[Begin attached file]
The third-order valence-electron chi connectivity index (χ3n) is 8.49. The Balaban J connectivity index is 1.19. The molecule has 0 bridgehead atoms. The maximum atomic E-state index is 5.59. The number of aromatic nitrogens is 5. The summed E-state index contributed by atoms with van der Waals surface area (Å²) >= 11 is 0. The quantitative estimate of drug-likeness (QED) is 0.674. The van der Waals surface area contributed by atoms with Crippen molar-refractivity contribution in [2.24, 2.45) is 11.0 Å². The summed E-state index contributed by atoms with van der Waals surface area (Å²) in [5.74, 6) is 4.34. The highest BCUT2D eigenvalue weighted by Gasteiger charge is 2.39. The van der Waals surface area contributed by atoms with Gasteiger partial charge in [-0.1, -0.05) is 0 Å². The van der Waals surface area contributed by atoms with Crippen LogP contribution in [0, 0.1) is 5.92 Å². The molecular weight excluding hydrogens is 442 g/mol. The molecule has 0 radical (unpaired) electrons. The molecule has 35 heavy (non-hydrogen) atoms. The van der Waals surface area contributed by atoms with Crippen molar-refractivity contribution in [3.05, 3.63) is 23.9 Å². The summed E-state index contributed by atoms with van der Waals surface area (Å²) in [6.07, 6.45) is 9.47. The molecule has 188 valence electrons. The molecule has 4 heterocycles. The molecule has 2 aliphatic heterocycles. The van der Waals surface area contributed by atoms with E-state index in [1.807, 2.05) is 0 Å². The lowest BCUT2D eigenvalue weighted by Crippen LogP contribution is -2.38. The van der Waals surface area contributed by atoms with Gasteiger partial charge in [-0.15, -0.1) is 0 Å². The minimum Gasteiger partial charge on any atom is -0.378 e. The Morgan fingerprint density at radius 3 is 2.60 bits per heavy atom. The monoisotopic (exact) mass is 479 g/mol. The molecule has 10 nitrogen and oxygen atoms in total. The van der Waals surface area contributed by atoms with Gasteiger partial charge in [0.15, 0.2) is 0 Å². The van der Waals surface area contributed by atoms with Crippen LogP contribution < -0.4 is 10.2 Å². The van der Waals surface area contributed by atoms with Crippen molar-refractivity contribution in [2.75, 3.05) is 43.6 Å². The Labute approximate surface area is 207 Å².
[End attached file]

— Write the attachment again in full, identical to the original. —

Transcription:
The third-order valence-electron chi connectivity index (χ3n) is 8.49. The Balaban J connectivity index is 1.19. The molecule has 0 bridgehead atoms. The maximum atomic E-state index is 5.59. The number of aromatic nitrogens is 5. The summed E-state index contributed by atoms with van der Waals surface area (Å²) >= 11 is 0. The quantitative estimate of drug-likeness (QED) is 0.674. The van der Waals surface area contributed by atoms with Crippen molar-refractivity contribution in [2.24, 2.45) is 11.0 Å². The summed E-state index contributed by atoms with van der Waals surface area (Å²) in [5.74, 6) is 4.34. The highest BCUT2D eigenvalue weighted by Gasteiger charge is 2.39. The van der Waals surface area contributed by atoms with Gasteiger partial charge in [-0.1, -0.05) is 0 Å². The van der Waals surface area contributed by atoms with Crippen LogP contribution in [0, 0.1) is 5.92 Å². The molecular weight excluding hydrogens is 442 g/mol. The molecule has 0 radical (unpaired) electrons. The molecule has 35 heavy (non-hydrogen) atoms. The van der Waals surface area contributed by atoms with Crippen molar-refractivity contribution in [3.05, 3.63) is 23.9 Å². The summed E-state index contributed by atoms with van der Waals surface area (Å²) in [6.07, 6.45) is 9.47. The molecule has 188 valence electrons. The molecule has 4 heterocycles. The molecule has 2 aliphatic heterocycles. The van der Waals surface area contributed by atoms with E-state index in [1.807, 2.05) is 0 Å². The lowest BCUT2D eigenvalue weighted by Crippen LogP contribution is -2.38. The van der Waals surface area contributed by atoms with Gasteiger partial charge in [-0.15, -0.1) is 0 Å². The minimum Gasteiger partial charge on any atom is -0.378 e. The Morgan fingerprint density at radius 3 is 2.60 bits per heavy atom. The monoisotopic (exact) mass is 479 g/mol. The molecule has 10 nitrogen and oxygen atoms in total. The van der Waals surface area contributed by atoms with Gasteiger partial charge in [0.15, 0.2) is 0 Å². The van der Waals surface area contributed by atoms with Crippen LogP contribution < -0.4 is 10.2 Å². The van der Waals surface area contributed by atoms with Crippen molar-refractivity contribution in [2.75, 3.05) is 43.6 Å². The Labute approximate surface area is 207 Å².